July 19, 2017

Can Watching Movies Reduce Your Chance of Getting Divorced?

watching movies

Most men groan when they think of having to watch a "chick flick" with their female significant other/spouse. For some men, it's like pulling nails. However, such reluctance may become less frequent based on the results of a recent study from Rochester University. 

 Watching Movies: Reduce Your Chance of Divorce

Professor Tom Bradbury of the Rochester University recently completed this study which found that a couple watching together four movies over five weeks, and discussing each movie after each movie makes it less likely to become divorced than couples who failed to do so. It is hard to believe that the simple task of watching a movie and then discussing it could improve the odds against getting a divorce. But the proof is in the pudding. What the research has found is that you and your partner need to agree to watch a movie together once a week and choose the ones you both find interesting. You can check a preselected list from www.couples-research.com for ideas. While watching the flicks, observe how characters interact with one another. Pay attention to the scenes that reflect your relationship. It might be flashes of temper, a condescending voice, frequent interruptions, or a lack of empathy. These are issues you may want to talk about later.

Watch the films together. It defeats the purpose if you're watching the films separately even if you watch them several times in a row. Treat it like a date night. Watch the movie all the way through with a minimum of interruptions. Watch for scenes that make you laugh or groan or nod your head (particularly when they remind you of your own relationship).  

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When the movie is over, then take some time to discuss it. Some suggested questions to grab your interest are as follows:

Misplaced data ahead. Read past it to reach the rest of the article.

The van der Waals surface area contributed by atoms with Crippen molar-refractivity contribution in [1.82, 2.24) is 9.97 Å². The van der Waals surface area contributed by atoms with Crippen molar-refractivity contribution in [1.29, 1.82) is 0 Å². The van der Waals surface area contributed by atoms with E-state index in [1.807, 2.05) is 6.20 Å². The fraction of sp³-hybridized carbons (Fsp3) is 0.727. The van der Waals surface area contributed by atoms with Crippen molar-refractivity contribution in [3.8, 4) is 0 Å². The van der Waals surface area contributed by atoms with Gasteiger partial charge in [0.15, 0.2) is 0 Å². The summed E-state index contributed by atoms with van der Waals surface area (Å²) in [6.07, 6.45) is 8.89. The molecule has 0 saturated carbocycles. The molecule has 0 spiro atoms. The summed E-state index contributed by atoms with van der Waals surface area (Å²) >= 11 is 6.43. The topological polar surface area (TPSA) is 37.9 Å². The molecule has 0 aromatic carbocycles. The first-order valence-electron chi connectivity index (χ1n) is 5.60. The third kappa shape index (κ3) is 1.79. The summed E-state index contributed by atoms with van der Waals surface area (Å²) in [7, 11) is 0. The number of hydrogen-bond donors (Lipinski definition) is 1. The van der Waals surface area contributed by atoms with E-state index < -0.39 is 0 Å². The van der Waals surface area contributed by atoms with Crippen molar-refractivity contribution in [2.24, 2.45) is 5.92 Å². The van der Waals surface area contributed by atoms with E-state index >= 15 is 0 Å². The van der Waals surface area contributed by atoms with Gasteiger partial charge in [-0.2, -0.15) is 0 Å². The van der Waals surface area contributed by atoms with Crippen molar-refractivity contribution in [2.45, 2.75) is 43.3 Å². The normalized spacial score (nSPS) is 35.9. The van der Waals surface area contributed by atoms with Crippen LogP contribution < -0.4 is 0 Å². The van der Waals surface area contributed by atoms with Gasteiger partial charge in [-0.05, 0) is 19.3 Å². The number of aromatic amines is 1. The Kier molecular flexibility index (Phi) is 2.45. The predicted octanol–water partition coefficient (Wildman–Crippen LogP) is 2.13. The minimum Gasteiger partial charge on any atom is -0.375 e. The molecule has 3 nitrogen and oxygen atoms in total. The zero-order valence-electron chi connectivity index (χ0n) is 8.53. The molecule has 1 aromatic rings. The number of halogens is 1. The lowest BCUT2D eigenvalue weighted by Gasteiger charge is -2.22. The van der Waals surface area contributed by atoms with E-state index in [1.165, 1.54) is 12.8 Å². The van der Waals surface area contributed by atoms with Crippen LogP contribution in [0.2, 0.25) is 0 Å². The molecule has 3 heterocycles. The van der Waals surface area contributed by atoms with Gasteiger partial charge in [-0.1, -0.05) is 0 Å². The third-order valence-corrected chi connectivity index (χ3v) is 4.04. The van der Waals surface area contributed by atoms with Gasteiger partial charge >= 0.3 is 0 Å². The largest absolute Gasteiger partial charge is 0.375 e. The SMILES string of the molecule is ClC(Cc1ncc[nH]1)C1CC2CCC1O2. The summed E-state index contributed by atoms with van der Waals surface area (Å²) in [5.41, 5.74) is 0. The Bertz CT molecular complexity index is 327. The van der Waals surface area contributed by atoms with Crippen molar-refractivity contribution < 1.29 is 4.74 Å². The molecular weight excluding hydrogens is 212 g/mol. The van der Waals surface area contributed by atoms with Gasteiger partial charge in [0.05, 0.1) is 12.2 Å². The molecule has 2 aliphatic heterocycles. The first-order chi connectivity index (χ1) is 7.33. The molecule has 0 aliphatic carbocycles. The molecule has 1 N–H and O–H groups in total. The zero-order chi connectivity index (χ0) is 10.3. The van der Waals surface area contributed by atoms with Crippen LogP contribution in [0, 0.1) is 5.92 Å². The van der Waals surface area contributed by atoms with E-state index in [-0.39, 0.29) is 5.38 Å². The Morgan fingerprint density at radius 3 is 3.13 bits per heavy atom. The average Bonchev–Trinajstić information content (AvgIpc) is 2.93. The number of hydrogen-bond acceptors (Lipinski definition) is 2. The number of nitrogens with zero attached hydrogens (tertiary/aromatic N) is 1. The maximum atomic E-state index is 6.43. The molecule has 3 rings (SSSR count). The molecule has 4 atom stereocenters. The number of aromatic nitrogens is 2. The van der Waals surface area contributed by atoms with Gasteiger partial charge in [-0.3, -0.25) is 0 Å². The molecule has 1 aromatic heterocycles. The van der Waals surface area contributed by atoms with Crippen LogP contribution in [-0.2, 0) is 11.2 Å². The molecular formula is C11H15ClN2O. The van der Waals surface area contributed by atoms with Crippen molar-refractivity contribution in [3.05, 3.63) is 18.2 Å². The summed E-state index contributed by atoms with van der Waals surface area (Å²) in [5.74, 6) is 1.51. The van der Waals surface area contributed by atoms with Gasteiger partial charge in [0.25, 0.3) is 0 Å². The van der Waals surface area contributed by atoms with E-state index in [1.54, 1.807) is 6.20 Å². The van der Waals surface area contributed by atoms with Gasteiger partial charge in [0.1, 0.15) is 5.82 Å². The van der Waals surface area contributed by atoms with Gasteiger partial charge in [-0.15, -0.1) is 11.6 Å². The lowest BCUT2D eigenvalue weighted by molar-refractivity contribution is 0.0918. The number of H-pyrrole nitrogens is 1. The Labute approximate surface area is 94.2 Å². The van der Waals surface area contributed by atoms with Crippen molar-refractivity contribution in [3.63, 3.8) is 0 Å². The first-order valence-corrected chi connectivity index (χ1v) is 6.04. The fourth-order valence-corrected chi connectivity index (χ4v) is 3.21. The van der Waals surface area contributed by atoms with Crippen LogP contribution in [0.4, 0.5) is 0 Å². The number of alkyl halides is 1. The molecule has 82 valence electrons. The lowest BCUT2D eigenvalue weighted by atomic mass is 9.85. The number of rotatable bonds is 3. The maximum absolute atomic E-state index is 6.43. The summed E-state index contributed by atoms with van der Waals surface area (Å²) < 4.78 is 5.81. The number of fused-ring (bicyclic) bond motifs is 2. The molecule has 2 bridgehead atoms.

1. Discuss the issues within the plot.


  1. What problems did the couple face?


  1. Are these problems similar to the issues you're facing in your own life or relationship?


  1. Did the couples communicate well or poorly and how could they have improved?


  1. Did they try to understand each other?


  1. How did they handle their conflicts and differences of opinion?


  1. View additional discussion points. See couples.research.com.


For those who still remain faint‑of‑heart, all of the movies that are listed are not gushy romances. The list includes Love and Other Drugs with Anne Hathaway and Jake Gyllenhall. She's Having a Baby with Kevin Bacon and Elizabeth McGovern. Other films that are featured are Gone with the Wind, and Crazy Stupid Love.


The results of the study make some sense to me. If a couple will take the time to do an activity together and then sit down and have a meaningful conversation about it, it can only help bond and clothe more tightly together. It also provides them an opportunity of having discussions that don't revolve around any problems that they have with their marriage or on the issues of kids or their children. To learn more about the study, or to participate in this ongoing research, you can visit www.couples-research.com.



Board Certified Marital and Family Law Attorney, Charles D. Jamieson understands that divorce is an extremely sensitive and important issue. Thanks to extensive experience and a focus on open communication and preparation, Attorney Jamieson adeptly addresses the complex issues surrounding divorce and marital law while delivering excellent personal service. If you're thinking about having a prenuptial agreement or are involved in negotiating a prenuptial agreement or have questions about any other family law issue, then immediately contact The Law Firm of Charles D. Jamieson, P.A. or call 561‑478‑0312 to schedule a consultation.  

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